B’s Block Smog’s Damaging Effects

B’s Block Smog’s Damaging Effects

Air pollution is bad for you, and while most of us think in terms of coughing, wheezing, and watery eyes; the effects go way beyond this. In fact, exposure to high levels of air pollution are associated with significantly increased rates of obesity, diabetes, heart disease, asthma, dementia, and cancer. According to the World Health Organization (WHO) air pollution kills approximately 3 million people per year and is considered the greatest environmental risk to health.

While we may not know how air pollution does all its damage on the cellular and molecular levels, we are beginning to understand how it does some of its dirty work – and we’re finding ways to fight back!

A case in point is a new study just published by researchers at Columbia University’s Mailman School of Public Health. It showed that at least some of pollution’s harmful effects are the result of inflammation and oxidative stress induced by epigenetic changes made to genes involved in mitochondrial oxidative energy metabolism. (Epigenetics refers to the “turning on and off” of specific genes through the methylation process, and not the mutation, or changing, of the underlying DNA.)

Basically, they exposed ten healthy adults to three different levels of air quality for 2-hour stretches of time while also giving them sham or vitamin B supplementation. First, the subjects breathed clean air and received supplementation placebos. Next, they were exposed to “hazardous” levels of polluted air and again given supplementation placebos. Lastly, the subjects were instructed to breathe polluted air, but this time were given supplements containing three different B vitamins – folic acid, B6, and B12.

So, what did they find out? First, they confirmed that breathing polluted air increased epigenetic changes to the genes controlling mitochondrial oxidative energy metabolism. It seems that compromising mitochondrial function in this way leads to inflammation and oxidative stress. Second, they discovered that giving B vitamins was an effective way to prevent and, in fact, reverse this epigenetic damage.

What does this mean for you?

While it’s certainly true that most of us don’t live in areas with hazardously high levels of pollution, over 90% of the world’s population lives in areas where pollution exceeds the WHO’s recommended level for healthy air. We start from a base of bad quality – Southern California is no exception – and things get worse. If you get stuck in traffic on the freeway, if your office building (or your children’s’ school) backs up to a highway, if you fire up the grill this summer, or if you decide to visit cities in India, China, or Iran (just to name a few); you’re probably way over the limit of safe exposure.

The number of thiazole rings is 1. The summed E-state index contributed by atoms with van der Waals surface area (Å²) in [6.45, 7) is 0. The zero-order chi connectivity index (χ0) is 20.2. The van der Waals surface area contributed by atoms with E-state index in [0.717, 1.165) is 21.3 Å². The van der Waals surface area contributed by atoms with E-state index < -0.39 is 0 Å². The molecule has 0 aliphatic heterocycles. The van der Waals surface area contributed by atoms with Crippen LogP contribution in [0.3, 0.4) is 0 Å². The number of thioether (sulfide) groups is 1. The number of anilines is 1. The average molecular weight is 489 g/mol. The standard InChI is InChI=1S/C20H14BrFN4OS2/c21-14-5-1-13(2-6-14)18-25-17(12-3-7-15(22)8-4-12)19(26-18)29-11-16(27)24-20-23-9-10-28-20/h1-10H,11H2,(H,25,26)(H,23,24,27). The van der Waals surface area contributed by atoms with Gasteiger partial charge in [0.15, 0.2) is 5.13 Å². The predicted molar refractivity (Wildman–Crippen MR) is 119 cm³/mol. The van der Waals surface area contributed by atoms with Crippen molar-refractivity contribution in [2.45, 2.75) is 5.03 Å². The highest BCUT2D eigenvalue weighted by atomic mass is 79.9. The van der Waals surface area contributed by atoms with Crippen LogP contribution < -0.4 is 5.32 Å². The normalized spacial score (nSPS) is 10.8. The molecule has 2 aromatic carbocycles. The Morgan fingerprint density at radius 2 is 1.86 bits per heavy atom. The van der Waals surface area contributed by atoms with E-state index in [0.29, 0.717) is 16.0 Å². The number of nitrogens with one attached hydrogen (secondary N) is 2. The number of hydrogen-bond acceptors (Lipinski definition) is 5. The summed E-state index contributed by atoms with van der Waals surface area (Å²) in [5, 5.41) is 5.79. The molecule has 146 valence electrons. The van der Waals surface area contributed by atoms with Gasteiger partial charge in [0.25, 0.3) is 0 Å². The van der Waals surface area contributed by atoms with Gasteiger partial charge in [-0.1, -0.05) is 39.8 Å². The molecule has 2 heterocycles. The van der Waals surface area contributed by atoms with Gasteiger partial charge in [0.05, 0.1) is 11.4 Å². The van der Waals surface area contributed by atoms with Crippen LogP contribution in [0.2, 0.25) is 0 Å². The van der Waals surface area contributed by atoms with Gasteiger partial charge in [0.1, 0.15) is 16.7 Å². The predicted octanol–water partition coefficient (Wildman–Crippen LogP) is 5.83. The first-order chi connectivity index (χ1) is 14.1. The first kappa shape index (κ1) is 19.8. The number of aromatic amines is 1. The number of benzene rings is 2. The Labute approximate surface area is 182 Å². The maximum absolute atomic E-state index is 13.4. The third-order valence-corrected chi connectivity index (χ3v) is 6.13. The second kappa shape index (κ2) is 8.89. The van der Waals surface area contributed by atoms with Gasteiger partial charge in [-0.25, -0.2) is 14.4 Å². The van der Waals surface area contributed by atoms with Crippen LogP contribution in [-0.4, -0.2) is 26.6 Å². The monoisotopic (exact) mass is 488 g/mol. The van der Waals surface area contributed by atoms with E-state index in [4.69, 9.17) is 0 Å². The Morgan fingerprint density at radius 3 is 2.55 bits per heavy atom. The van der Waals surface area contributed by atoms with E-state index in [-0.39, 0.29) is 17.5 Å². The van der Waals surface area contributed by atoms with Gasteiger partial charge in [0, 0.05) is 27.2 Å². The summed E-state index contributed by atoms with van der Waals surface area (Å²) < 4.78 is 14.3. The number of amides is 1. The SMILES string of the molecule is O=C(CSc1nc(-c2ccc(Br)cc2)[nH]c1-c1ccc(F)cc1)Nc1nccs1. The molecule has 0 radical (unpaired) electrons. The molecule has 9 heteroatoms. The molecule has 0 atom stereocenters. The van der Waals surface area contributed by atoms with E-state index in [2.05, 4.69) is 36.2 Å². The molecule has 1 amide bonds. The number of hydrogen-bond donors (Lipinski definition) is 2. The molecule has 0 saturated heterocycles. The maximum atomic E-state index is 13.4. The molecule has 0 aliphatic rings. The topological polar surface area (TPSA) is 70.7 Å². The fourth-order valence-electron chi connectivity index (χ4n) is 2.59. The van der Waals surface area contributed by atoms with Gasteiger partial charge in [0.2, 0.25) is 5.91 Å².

What should you do?

While the best advice is to eat a healthy diet with lots of B vitamins – leafy green vegetables and beans are rich in folic acid, B6 can be found in fish, beef liver and starchy vegetables, and B12 is abundant in fish, meat, eggs and milk – sometimes this isn’t enough. To be on the safe side, especially if you have genetic issues with methylation – you may want to take a high-quality B vitamin supplement. Check with us to see which one suits your specific needs best.

Veggies and Fruits are Magical!

It’s been scientifically proven a significant number of times – vegetables and fruits are magical! They contain an array of amazing ingredients which perform amazing things for our bodies and our health.

The magical phytonutrients found in these plants can turn on and off genes, as do hormones, and do special things to help our microbiota, the trillions of bacteria within our colons and intestines, to thrive. In turn, the healthy microbiota, known collectively as the gut microbiome, can perform their magic to optimize our health.

Autoimmune disease has been reversed, cancers placed into remission, and Alzheimer’s Disease reversed, solely with lifestyle programs. The foundational ingredient of each program is and must be – nutrition. So aim to eat a dozen vegetables daily and 2-3 fruits … and see your body truly thrive!

Read more: High Fruit and Vegetable Intake Linked to Reduced Risk for CVD, Cancer, and Mortality

Losing weight – and keeping it off!

In a previous blog, we discussed how difficult it is to maintain weight loss, and that one of the key strategies used most successfully by long-term weight losers is to exercise about an hour per day. The same, by the way, goes for losing weight in the first place. You need to exercise for about an hour per day to burn enough calories to have a significant impact on weight loss. Of course, the more elements of a healthy lifestyle you add to your daily routine – good sleep, reduced stress, healthy diet, avoidance of toxic exposures, and others – the more effective your weight loss efforts will be.

But, you may ask, how practical is it to spend an hour every day “working out?” Don’t you already have way too much to do without adding even more “chores,” especially ones you don’t particularly look forward to doing?